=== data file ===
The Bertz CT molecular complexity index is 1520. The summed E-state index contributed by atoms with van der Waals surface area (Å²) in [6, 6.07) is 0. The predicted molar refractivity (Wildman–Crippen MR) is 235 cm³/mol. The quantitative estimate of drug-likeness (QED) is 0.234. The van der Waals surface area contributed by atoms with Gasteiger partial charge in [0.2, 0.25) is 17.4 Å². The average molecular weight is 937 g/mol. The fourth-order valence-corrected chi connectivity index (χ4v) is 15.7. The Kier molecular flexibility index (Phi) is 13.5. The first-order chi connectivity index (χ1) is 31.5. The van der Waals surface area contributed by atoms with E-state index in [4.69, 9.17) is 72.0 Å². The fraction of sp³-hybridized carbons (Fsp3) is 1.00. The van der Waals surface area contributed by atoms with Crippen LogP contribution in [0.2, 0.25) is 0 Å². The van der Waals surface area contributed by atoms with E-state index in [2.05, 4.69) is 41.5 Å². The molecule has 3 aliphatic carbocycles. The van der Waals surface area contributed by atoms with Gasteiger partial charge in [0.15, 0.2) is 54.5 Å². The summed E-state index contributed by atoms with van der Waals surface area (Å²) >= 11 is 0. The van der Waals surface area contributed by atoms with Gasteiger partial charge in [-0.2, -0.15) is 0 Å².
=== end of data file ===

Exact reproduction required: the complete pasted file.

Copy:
The Bertz CT molecular complexity index is 1520. The summed E-state index contributed by atoms with van der Waals surface area (Å²) in [6, 6.07) is 0. The predicted molar refractivity (Wildman–Crippen MR) is 235 cm³/mol. The quantitative estimate of drug-likeness (QED) is 0.234. The van der Waals surface area contributed by atoms with Gasteiger partial charge in [0.2, 0.25) is 17.4 Å². The average molecular weight is 937 g/mol. The fourth-order valence-corrected chi connectivity index (χ4v) is 15.7. The Kier molecular flexibility index (Phi) is 13.5. The first-order chi connectivity index (χ1) is 31.5. The van der Waals surface area contributed by atoms with E-state index in [4.69, 9.17) is 72.0 Å². The fraction of sp³-hybridized carbons (Fsp3) is 1.00. The van der Waals surface area contributed by atoms with Crippen LogP contribution in [0.2, 0.25) is 0 Å². The van der Waals surface area contributed by atoms with E-state index in [2.05, 4.69) is 41.5 Å². The molecule has 3 aliphatic carbocycles. The van der Waals surface area contributed by atoms with Gasteiger partial charge in [0.15, 0.2) is 54.5 Å². The summed E-state index contributed by atoms with van der Waals surface area (Å²) >= 11 is 0. The van der Waals surface area contributed by atoms with Gasteiger partial charge in [-0.2, -0.15) is 0 Å².